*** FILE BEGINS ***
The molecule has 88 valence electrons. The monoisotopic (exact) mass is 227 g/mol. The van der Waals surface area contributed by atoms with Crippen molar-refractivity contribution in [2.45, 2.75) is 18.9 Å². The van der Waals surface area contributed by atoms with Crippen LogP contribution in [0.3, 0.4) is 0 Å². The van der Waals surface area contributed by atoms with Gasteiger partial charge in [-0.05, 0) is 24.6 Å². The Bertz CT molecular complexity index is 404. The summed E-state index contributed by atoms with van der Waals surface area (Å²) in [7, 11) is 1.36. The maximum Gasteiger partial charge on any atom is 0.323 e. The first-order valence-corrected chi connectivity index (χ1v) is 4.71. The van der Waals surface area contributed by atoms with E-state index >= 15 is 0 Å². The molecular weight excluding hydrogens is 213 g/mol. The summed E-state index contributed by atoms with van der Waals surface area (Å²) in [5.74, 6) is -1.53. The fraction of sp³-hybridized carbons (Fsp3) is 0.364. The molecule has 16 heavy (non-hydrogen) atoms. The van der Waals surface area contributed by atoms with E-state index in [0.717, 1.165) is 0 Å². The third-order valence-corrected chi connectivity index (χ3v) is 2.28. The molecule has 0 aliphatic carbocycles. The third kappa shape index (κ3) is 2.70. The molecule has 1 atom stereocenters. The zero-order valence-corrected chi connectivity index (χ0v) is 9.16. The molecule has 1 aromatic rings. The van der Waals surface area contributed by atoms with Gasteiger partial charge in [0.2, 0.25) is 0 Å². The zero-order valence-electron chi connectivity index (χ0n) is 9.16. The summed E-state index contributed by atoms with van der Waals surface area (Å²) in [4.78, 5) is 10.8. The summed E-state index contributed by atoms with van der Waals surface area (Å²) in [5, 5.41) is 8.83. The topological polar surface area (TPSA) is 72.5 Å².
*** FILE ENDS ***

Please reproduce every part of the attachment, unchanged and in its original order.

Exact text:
The molecule has 88 valence electrons. The monoisotopic (exact) mass is 227 g/mol. The van der Waals surface area contributed by atoms with Crippen molar-refractivity contribution in [2.45, 2.75) is 18.9 Å². The van der Waals surface area contributed by atoms with Crippen LogP contribution in [0.3, 0.4) is 0 Å². The van der Waals surface area contributed by atoms with Gasteiger partial charge in [-0.05, 0) is 24.6 Å². The Bertz CT molecular complexity index is 404. The summed E-state index contributed by atoms with van der Waals surface area (Å²) in [7, 11) is 1.36. The maximum Gasteiger partial charge on any atom is 0.323 e. The first-order valence-corrected chi connectivity index (χ1v) is 4.71. The van der Waals surface area contributed by atoms with E-state index >= 15 is 0 Å². The molecular weight excluding hydrogens is 213 g/mol. The summed E-state index contributed by atoms with van der Waals surface area (Å²) in [5.74, 6) is -1.53. The fraction of sp³-hybridized carbons (Fsp3) is 0.364. The molecule has 16 heavy (non-hydrogen) atoms. The van der Waals surface area contributed by atoms with E-state index in [0.717, 1.165) is 0 Å². The third-order valence-corrected chi connectivity index (χ3v) is 2.28. The molecule has 0 aliphatic carbocycles. The third kappa shape index (κ3) is 2.70. The molecule has 1 atom stereocenters. The zero-order valence-corrected chi connectivity index (χ0v) is 9.16. The molecule has 1 aromatic rings. The van der Waals surface area contributed by atoms with Gasteiger partial charge in [0.2, 0.25) is 0 Å². The zero-order valence-electron chi connectivity index (χ0n) is 9.16. The summed E-state index contributed by atoms with van der Waals surface area (Å²) in [4.78, 5) is 10.8. The summed E-state index contributed by atoms with van der Waals surface area (Å²) in [5, 5.41) is 8.83. The topological polar surface area (TPSA) is 72.5 Å².